Get Started with a Local WordPress Setup Using Docker

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Every local website requires a robust environment to function optimally. This generally involves configuring a web server, setting up a database, and ensuring support for all necessary programming languages. Installing and integrating these components can be complex and challenging. That’s why local WordPress development with Docker is a game-changer.

Docker is an innovative application that allows you to create complete, self-contained environments with just a few commands. It’s fully compatible with WordPress and is incredibly useful for setting up various local environments with different web servers or tools. Each Docker container operates like a virtual machine, giving you the flexibility to configure different technology stacks as needed.

In this article, we’ll dive into the benefits of using Docker for local WordPress plugin and theme development on Windows 11. We’ll then guide you through the setup process in three straightforward steps!


The following techniques and tools will be utilized in this article:

  • OS Windows 11
  • Notepad++
  • Windows Command shell
  • Docker Desktop
  • YAML configuration file

What makes Docker ideal for local WordPress development?

Creating a local WordPress environment usually involves installing an entire stack at once. Once set up, changing components can be a hassle. For instance, if you initially choose Apache but later need NGINX, installing it alongside Apache can be complex. Recreating production environments often necessitates such changes.

Docker offers a solution by enabling you to set up isolated ‘containers’ that include complete development environments. Think of it as creating a Virtual Machine (VM) but without the overhead of an operating system. These containers provide almost all the benefits of VMs while using fewer system resources. This means you can set up multiple environments on a single computer effortlessly.

Moreover, Docker allows you to turn containers on or off as needed, minimizing the impact on your system. Restarting a container requires just a single command, making the process seamless.

Key Features of Docker:

  • Create isolated development environments within containers.
  • Use fewer resources compared to traditional VMs.
  • Share containers easily for enhanced collaboration.
  • Containers can run on any system that supports Docker.
  • Allows for fast and consistent deployment of applications

Begin Local WordPress Development with Docker in Just 3 Steps

For an optimal experience with local WordPress development through Docker, a familiarity with the command line is ideal. But don’t fret – even if you’re new to it, simply follow our step-by-step guide, and you’ll be on your way. While a deep understanding of the command line offers flexibility, our instructions will ensure you start on solid ground.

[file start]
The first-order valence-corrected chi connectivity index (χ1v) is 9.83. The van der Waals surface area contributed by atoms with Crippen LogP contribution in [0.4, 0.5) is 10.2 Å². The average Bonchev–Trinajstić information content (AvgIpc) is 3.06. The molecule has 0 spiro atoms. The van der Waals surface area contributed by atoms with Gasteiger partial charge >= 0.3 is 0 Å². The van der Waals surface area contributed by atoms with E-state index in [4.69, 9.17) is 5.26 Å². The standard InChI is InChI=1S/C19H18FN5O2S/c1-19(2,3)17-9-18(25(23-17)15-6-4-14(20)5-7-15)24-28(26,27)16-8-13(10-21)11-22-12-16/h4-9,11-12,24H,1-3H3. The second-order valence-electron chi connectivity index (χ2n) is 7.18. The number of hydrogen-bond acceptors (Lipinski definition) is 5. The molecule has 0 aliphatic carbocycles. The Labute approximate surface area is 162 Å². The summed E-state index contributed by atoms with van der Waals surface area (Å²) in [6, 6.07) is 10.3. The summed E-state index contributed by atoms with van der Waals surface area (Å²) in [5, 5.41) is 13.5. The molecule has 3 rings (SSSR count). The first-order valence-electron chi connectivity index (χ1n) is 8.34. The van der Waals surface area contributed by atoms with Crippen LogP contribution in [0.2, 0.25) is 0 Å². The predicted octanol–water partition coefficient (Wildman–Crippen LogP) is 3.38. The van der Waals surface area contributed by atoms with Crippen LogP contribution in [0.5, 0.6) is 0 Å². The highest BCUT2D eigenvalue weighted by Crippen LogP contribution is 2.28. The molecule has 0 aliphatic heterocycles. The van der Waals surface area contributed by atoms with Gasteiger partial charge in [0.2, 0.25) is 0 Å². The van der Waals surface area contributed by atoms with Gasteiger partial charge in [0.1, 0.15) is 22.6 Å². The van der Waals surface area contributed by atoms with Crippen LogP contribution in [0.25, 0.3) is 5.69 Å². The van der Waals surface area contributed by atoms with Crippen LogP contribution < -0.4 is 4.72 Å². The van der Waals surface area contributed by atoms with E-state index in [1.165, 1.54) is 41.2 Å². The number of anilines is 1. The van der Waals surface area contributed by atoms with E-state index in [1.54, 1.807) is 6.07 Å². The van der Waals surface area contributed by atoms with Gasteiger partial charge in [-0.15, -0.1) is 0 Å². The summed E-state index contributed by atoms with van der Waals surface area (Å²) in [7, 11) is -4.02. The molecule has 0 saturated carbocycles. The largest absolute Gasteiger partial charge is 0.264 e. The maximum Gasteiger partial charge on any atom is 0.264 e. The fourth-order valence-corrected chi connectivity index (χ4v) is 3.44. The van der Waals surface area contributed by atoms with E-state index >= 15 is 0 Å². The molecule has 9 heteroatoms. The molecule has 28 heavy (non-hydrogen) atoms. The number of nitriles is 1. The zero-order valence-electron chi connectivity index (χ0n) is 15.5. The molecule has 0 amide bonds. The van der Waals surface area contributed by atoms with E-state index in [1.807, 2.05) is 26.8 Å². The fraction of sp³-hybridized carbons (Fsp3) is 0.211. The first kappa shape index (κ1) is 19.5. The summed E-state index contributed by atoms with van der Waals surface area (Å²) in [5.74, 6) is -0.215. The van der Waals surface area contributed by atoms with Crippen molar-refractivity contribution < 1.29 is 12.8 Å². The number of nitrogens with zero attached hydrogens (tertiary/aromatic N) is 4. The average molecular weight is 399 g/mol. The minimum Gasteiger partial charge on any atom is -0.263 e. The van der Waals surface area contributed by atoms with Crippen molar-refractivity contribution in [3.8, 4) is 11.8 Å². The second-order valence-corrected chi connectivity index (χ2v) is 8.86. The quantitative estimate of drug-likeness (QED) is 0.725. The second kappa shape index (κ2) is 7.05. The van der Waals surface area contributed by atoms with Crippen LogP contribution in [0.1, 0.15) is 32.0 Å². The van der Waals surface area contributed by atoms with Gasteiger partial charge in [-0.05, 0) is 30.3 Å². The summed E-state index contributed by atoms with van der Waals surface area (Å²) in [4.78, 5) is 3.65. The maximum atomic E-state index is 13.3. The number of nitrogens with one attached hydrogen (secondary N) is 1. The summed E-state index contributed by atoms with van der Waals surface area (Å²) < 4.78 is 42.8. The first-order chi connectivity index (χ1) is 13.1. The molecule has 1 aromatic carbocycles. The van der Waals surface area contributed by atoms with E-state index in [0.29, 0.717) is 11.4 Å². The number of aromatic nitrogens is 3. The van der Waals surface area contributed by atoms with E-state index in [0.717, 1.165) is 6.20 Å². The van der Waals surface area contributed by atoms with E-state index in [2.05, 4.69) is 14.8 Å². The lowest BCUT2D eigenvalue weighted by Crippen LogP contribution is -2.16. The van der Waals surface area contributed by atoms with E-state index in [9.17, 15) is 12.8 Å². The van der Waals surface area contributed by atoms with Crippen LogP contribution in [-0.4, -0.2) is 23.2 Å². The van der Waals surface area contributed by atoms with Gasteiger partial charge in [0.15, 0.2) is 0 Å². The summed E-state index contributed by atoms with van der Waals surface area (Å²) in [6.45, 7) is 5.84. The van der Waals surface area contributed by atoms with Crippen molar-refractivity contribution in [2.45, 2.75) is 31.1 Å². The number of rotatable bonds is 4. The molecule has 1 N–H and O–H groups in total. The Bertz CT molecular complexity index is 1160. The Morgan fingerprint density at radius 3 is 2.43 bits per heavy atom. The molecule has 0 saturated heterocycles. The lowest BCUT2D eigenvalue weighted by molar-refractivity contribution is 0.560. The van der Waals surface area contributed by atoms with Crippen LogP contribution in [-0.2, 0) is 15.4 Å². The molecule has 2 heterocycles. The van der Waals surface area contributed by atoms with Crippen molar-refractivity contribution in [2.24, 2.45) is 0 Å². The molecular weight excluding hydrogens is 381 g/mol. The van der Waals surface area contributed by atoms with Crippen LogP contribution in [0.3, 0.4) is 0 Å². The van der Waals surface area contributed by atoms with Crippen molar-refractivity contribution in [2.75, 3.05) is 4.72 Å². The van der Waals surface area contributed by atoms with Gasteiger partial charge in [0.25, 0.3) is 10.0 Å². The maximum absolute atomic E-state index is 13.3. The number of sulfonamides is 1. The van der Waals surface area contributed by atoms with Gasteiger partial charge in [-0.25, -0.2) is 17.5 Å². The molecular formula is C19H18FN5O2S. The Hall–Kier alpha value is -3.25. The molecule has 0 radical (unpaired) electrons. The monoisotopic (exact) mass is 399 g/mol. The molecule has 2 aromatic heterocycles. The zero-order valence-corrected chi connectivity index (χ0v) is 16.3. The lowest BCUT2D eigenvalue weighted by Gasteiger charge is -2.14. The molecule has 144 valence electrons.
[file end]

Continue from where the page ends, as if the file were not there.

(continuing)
This tutorial utilizes the Windows version of Docker, though it’s equally accessible on Mac and Linux. The beauty of these commands lies in their cross-platform compatibility, ensuring a uniform process regardless of your OS. So, let’s dive in and unlock the power of Docker for WordPress development!

Step 1: Download and install Docker Desktop

Lets begin your Docker journey by navigating to the Docker Desktop page, where you’ll discover the download button. Here, you can tailor your selection based on your operating system: Windows, Mac or Linux.

The download and installation process is straightforward. Simply navigate through the installation screens and wait for completion. A quick restart of your computer, and you’re almost set.

Go to the Start menu and launch Docker Desktop, select “Containers”, it should show you a list of running Docker containers.

But wait, if it’s empty, don’t fret! We’re about to change that. With a few simple steps, you’ll go from an empty list to a bustling ecosystem of containers, harnessing the full potential of Docker.

Step 2: Craft a WordPress Environment with Docker Container

There’s more than one way to set up a WordPress environment using containers, but we’re going to show you the smart way – a streamlined approach using Compose, a tool bundled with Docker Desktop. With Compose you can orchestrate all the services your container needs in one swift motion.

Open your command line and enter the following:

> mkdir docker-wordpress
> cd docker-wordpress

These commands create a directory named docker-wordpress and navigate you directly into it. Open this folder and create a new file named .env and docker-compose.yml in your preferred text editor.

The .env file is a powerhouse for managing your project’s configuration settings. Within this file, you can securely store API keys, establish database connections, and define environment-specific configurations, all in one place. By separating these sensitive settings from your code, you gain the flexibility to update and manage them with ease. In our case, we will store MySQL settings such as the database name, users and their corresponding passwords.